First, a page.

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Review: Voodoo Man (1944)

The last of Bela Lugosi’s films for “Poverty Row” studio Monogram, Voodoo Man reunited the fading horror legend with William Beaudine, who’d directed him in the previous year’s The Ape Man. Shot over seven days during the autumn of 1943, this rather lack-lustre resurrection drama also features intermittent support from George Zucco and John Carradine, although only Zucco seems to be enjoying himself.

Lugosi plays the latest in a long line of deranged scientists, Dr Richard Marlowe, who’s been kidnapping lone women motorists in a bizarre attempt to rejuvenate his deceased wife (who looks darned fresh for someone who apparently died in 1912). Marlowe’s inventions include an EMP device capable of stalling car engines and some form of remote viewer linked to a television screen, but it doesn’t seem to occur to him that both might prove useful to the US war effort, such is his obsession with the voodoo ceremonies conducted by Zucco.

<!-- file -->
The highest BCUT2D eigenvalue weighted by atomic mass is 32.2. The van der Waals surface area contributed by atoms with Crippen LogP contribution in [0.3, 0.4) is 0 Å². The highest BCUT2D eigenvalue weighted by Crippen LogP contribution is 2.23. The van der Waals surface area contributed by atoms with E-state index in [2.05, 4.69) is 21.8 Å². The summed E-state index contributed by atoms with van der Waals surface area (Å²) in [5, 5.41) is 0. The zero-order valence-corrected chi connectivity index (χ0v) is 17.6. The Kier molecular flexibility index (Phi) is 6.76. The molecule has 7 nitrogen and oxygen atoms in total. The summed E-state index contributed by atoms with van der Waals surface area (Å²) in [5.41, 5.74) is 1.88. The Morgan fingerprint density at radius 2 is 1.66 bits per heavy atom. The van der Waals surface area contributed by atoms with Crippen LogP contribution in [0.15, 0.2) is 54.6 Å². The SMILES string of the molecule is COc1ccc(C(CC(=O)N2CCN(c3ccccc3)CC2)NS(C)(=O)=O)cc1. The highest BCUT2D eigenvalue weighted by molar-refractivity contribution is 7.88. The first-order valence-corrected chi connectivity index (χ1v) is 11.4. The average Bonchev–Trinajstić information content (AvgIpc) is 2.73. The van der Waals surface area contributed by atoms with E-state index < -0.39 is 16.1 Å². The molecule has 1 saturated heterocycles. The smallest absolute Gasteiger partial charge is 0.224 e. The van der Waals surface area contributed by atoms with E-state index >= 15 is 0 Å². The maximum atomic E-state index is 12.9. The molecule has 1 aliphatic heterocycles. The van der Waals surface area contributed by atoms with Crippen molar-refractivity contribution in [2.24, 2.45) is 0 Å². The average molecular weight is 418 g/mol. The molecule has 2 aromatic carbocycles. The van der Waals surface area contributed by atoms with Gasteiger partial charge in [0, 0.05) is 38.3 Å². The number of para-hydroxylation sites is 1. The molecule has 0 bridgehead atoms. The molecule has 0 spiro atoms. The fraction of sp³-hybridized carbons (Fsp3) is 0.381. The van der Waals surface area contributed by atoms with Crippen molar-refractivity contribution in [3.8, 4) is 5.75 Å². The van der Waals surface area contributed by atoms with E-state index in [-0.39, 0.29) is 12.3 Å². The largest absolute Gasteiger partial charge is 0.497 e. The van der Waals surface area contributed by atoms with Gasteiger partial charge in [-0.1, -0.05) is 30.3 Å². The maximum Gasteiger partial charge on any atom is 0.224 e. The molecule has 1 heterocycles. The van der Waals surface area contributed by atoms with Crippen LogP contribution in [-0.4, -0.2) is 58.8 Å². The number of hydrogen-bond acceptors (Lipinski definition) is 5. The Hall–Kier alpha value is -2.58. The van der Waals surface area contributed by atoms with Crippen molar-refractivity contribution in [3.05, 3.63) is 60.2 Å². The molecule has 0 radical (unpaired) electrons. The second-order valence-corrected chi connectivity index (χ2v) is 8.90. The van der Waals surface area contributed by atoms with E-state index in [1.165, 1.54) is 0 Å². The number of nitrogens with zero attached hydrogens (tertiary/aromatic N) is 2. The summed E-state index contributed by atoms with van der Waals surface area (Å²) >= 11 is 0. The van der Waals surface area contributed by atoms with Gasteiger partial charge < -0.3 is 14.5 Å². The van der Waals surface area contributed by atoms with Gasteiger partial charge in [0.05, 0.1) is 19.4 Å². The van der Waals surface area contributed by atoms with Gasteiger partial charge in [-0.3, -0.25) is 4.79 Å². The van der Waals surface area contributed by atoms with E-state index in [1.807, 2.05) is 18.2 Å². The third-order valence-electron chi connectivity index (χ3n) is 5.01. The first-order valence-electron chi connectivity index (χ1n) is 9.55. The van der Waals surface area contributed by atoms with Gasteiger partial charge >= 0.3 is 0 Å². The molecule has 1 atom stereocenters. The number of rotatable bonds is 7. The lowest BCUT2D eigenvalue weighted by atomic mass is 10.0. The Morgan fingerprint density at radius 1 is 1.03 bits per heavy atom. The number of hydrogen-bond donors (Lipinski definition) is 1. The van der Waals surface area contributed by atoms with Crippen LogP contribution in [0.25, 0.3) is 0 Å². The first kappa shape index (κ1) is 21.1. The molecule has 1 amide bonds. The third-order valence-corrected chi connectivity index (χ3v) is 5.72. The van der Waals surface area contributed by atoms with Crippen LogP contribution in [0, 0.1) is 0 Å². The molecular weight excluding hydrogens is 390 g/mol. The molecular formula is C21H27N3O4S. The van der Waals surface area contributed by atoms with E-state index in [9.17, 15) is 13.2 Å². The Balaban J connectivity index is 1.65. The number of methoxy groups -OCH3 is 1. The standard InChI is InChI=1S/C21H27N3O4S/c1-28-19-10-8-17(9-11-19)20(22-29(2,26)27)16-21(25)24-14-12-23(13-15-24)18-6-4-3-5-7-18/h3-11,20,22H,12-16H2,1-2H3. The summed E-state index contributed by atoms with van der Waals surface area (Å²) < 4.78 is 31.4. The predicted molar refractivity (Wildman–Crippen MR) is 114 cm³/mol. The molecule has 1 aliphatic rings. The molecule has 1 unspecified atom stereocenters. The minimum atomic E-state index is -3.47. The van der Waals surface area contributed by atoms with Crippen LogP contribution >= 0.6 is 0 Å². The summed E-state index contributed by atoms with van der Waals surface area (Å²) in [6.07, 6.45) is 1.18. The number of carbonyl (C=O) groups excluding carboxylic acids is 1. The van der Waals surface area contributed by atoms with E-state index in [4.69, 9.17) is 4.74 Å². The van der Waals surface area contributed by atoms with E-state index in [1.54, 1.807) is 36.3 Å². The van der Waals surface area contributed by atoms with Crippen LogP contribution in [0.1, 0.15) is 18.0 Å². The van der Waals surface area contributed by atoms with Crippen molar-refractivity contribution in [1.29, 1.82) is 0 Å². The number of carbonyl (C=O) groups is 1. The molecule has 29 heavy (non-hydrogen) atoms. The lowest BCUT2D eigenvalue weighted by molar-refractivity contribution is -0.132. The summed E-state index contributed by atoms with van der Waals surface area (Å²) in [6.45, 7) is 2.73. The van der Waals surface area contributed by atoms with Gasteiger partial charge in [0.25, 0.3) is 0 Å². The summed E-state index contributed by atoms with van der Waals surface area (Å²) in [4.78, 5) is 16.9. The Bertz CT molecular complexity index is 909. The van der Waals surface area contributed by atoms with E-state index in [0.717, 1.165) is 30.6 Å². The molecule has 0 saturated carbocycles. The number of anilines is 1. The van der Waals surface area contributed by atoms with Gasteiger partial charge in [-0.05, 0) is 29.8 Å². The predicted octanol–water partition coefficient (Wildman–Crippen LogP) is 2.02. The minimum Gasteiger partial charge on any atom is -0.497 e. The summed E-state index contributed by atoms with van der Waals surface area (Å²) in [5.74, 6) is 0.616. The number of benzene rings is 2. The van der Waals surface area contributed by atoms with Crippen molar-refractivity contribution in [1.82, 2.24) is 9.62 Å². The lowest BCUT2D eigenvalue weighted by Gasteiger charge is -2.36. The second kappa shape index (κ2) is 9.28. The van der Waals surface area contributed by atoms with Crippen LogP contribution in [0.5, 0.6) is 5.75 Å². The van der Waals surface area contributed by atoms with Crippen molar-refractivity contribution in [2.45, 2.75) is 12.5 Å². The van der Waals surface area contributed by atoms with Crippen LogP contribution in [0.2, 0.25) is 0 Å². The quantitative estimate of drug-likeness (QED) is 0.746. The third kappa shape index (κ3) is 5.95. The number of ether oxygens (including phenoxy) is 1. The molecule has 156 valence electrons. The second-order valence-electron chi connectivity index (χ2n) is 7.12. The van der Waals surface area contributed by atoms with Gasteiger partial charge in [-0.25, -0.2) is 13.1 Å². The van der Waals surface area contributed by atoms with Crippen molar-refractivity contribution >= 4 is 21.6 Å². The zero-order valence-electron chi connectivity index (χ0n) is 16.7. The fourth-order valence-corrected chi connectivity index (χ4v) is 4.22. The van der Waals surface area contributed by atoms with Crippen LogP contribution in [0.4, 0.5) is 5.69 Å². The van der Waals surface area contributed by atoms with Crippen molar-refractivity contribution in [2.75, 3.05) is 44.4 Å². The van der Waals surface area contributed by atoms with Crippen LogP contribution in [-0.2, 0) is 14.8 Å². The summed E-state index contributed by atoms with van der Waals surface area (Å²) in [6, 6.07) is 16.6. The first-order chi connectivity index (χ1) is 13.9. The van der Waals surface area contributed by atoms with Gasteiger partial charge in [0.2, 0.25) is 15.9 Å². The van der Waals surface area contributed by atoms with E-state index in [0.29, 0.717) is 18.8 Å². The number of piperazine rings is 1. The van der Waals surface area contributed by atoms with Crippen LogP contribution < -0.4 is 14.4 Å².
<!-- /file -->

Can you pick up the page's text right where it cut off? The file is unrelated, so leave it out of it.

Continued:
Don’t look him in the eyes!

This is a very slight affair, a bundle of deranged sorcery, police incompetence and unlikely coincidences which is wrapped up without sixty-two minutes. Lugosi deserved better, and makes little effort to hide his own knowledge of just how far he’d fallen since 1931’s Dracula.

[Originally published in The Dark Side, 2019.]

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